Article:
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Primary Anterolateral Ligament Rupture in Patients Requiring Revision Anterior Cruciate Ligament Reconstruction: A Retrospective Case-Control Magnetic Resonance Imaging Review

Published:October 06, 2018DOI:https://doi.org/10.1016/j.arthro.2018.06.032

      Purpose

      To compare the initial rate of anterolateral ligament (ALL) injury at the time of anterior cruciate ligament (ACL) rupture in patients who subsequently experienced ACL reconstruction graft failure versus patients who did not experience subsequent ACL reconstruction graft failure.

      Methods

      Our institution's electronic medical record database was queried for patients who underwent primary ACL reconstruction with subsequent ACL graft rupture. Exclusion criteria included unavailable MRI scan, chronic ACL injury, multi-ligamentous injury, previous ACL reconstruction, and age younger than 13 or older than 50 years. Each patient was paired with an age-, gender-, and graft-matched control who underwent ACL reconstruction without subsequent graft rupture. Each patient was diagnosed with an intact, partially injured, or fully ruptured ALL on initial MRI. The location of ALL injury was also noted. The incidence and location of ALL rupture were compared using χ2 analysis.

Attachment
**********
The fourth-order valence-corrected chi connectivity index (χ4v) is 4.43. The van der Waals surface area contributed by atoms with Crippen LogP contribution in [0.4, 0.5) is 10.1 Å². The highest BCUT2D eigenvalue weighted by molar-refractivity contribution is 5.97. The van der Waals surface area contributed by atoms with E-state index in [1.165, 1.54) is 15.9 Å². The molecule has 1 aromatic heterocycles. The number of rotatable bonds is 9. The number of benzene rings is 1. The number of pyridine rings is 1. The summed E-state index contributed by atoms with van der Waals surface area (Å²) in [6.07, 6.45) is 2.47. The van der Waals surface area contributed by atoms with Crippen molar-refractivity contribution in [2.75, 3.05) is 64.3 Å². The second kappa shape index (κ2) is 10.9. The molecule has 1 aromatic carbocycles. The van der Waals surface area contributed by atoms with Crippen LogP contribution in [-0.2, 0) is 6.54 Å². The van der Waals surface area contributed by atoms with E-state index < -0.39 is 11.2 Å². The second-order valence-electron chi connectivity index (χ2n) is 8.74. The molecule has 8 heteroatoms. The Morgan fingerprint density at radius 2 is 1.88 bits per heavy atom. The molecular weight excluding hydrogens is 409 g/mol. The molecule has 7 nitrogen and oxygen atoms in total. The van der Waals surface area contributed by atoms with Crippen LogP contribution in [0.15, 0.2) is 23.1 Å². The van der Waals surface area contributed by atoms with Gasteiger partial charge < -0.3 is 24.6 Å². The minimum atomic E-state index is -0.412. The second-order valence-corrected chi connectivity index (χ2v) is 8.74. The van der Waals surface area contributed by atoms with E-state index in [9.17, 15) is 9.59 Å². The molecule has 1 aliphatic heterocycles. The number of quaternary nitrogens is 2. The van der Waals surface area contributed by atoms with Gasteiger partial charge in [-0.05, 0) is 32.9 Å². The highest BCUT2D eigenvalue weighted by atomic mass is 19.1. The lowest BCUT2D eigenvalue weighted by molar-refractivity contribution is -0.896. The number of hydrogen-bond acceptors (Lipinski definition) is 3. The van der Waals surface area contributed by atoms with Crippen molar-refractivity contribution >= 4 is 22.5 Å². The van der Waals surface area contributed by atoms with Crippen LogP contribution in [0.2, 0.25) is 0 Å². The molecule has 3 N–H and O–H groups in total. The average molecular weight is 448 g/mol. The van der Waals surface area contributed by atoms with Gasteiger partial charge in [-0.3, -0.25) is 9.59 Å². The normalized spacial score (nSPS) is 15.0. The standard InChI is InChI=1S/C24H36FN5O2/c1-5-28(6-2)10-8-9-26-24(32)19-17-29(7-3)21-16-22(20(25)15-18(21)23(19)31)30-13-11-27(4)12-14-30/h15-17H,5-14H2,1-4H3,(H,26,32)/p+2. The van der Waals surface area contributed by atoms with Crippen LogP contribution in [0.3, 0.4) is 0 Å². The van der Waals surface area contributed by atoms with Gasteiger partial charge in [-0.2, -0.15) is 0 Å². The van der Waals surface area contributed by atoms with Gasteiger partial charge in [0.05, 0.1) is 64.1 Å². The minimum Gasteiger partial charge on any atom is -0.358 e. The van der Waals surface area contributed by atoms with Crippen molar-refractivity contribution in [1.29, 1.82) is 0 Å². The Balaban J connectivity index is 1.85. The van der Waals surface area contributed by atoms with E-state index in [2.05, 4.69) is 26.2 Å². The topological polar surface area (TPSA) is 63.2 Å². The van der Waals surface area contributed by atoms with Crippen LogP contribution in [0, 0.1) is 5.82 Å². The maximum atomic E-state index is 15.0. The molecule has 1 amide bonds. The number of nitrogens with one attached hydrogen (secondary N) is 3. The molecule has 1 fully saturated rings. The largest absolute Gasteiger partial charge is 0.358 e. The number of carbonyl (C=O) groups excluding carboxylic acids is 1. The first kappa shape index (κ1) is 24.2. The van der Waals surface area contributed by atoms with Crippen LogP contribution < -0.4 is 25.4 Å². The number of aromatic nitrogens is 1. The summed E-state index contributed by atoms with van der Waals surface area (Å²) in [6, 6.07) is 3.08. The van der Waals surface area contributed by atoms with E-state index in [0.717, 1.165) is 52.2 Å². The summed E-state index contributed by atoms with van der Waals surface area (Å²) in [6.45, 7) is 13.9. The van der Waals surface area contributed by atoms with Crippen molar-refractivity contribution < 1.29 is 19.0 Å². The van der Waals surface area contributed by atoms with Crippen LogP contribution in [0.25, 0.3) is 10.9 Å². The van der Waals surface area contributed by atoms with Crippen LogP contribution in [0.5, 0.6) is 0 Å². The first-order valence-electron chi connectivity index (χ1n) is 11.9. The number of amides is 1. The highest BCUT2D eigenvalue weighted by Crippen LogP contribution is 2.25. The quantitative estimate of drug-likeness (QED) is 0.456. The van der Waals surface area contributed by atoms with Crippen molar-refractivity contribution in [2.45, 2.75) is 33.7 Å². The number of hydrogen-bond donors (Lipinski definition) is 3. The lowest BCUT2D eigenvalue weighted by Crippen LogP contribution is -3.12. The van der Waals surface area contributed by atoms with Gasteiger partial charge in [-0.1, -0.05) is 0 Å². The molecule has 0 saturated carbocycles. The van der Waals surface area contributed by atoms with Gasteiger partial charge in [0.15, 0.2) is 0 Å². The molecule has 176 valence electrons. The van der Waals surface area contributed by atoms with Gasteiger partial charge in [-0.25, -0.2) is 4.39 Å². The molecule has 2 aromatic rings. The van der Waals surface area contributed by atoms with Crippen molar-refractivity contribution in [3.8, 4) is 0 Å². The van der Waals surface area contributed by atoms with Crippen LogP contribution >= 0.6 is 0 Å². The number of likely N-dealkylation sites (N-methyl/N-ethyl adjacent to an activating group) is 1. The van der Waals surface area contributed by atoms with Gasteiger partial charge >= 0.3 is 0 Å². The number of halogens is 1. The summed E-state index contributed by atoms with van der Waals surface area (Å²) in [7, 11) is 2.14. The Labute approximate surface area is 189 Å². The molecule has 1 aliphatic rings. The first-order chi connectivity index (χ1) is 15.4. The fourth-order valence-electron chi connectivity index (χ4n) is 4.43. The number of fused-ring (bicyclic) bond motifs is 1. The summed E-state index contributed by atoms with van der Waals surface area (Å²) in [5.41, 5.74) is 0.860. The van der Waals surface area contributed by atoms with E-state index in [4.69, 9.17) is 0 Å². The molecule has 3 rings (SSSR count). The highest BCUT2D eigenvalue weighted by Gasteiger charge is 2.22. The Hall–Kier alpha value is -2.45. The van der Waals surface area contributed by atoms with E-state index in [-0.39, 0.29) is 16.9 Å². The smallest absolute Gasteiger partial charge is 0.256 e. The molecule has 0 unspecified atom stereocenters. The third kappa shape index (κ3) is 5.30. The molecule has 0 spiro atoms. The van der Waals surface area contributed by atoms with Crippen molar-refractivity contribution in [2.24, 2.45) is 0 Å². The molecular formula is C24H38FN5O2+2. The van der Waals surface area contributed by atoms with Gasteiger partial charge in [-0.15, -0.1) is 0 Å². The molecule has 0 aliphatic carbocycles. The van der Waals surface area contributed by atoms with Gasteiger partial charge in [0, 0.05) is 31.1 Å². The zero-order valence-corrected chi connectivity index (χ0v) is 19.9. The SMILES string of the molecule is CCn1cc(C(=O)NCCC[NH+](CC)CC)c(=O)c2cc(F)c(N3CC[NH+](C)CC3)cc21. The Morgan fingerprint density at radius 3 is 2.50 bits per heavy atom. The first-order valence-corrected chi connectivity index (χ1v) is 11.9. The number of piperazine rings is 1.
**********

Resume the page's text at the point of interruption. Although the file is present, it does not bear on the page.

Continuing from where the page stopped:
Results

      1,967 patients underwent primary ACL reconstruction. 128 patients experienced ACL graft rupture, and 55 patients (43%) had MRI scans available for review. 39 of these patients fulfilled inclusion criteria and were matched with a control patient. In the revision group, the ALL was diagnosed as intact, partially torn, and completely torn in 17, 14, and 8 patients, respectively, compared to 18, 13, and 8 patients, respectively in the control group. No difference was found in frequency of ALL rupture (Pearson χ2 = 0.066; P = .968) or rupture location (Pearson χ2 = 4.00, P = 0.135).

      Conclusions

      The incidence of initial ALL injury as documented on MRI was not different in patients who experienced subsequent ACL graft rupture compared with patients who did not experience ACL graft rupture after primary ACL reconstruction. The ALL was more commonly injured on the tibial side in patients with ACL graft rupture and femoral-sided lesions were more common in control patients.

      Level of Evidence

      Level III, prognostic case-control study.
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